The Air Times reports that the text of the oath (which is part of DD Form 4) reads:
“I, [insert name], do solemnly swear (or affirm) that I will support and defend the Constitution of the United States against all enemies, foreign and domestic; that I will bear true faith and allegiance to the same; and that I will obey the orders of the President of the United States and the orders of the officers appointed over me, according to regulations and the Uniform Code of Military Justice. So help me God.”The story goes on to say that the American Humanists Association (AHA) is threatening to sue the federal government if they do not allow the airman to re-enlist before his current enlistment period expires in November 2014 with a pledge that does not violate his religious freedom. Then this happened:
The AHA said the airman crossed out the last four words in that oath, and was told Aug. 25 that the Air Force would not accept it for that reason. The airman was told his only options were to sign the religious oath section of the contract without adjustment and recite an oath concluding with “so help me God,” or leave the Air Force, the AHA said.
The AHA said that is unconstitutional and unacceptable and that Article VI of the Constitution prohibits requiring religious tests to hold an office or public trust.
The Air Force used to allow airmen to omit the phrase “so help me God” if they so chose. But an Oct. 30, 2013, update to Air Force Instruction 36-2606, which spells out the active-duty oath of enlistment, dropped that option. Since that quiet update to the AFI, airmen have been required to swear an oath to a deity when they enlist or reenlist.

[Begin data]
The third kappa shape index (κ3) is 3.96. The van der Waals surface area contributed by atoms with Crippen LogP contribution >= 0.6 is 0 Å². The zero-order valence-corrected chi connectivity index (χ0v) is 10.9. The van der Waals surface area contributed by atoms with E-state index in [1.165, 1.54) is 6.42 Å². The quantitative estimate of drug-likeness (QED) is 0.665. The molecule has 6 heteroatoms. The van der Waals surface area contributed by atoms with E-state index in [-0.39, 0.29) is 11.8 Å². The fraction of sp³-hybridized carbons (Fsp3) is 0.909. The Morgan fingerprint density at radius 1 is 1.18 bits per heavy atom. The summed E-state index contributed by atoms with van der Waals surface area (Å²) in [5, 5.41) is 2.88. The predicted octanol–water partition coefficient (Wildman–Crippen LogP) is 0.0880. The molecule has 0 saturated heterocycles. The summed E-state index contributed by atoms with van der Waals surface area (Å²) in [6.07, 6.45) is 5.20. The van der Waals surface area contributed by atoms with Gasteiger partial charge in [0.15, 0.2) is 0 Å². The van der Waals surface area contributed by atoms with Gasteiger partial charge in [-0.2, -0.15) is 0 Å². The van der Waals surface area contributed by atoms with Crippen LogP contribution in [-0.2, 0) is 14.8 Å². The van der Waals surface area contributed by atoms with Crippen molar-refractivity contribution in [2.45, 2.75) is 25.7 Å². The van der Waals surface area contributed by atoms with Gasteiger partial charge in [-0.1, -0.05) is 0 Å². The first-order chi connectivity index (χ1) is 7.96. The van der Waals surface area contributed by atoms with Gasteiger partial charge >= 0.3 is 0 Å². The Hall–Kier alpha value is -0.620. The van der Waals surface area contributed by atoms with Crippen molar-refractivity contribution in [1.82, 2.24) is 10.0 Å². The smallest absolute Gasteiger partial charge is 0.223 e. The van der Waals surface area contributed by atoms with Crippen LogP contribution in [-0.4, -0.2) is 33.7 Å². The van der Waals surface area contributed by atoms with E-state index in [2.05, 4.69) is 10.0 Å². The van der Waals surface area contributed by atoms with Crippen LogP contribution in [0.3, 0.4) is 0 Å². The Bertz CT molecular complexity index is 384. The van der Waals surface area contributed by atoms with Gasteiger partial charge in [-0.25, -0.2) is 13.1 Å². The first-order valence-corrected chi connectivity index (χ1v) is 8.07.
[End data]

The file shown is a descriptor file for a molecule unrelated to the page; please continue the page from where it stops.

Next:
The Air Force said they are going to try and get an interpretation from the Department of Defense General Counsel to find out what position they can take. It seems pretty clear that if Title 10 USC 502 requires the swearing of an oath to a deity that it is unconstitutional on its face. The problem is that the federal judiciary tends to defer to the military and executive branch on these kinds of questions.
The Air Force said last week that the change was made to bring its oath in line with the statutory requirement under Title 10 USC 502. The Air Force said it cannot change its AFI to make “so help me God” optional unless Congress changes the statute mandating the oath.
It is always astonishing to me that people who believe in God say that they are the oppressed group when it is clear to any impartial observer that the decks are stacked against non-believers.
Hat/tip to Joe.My.God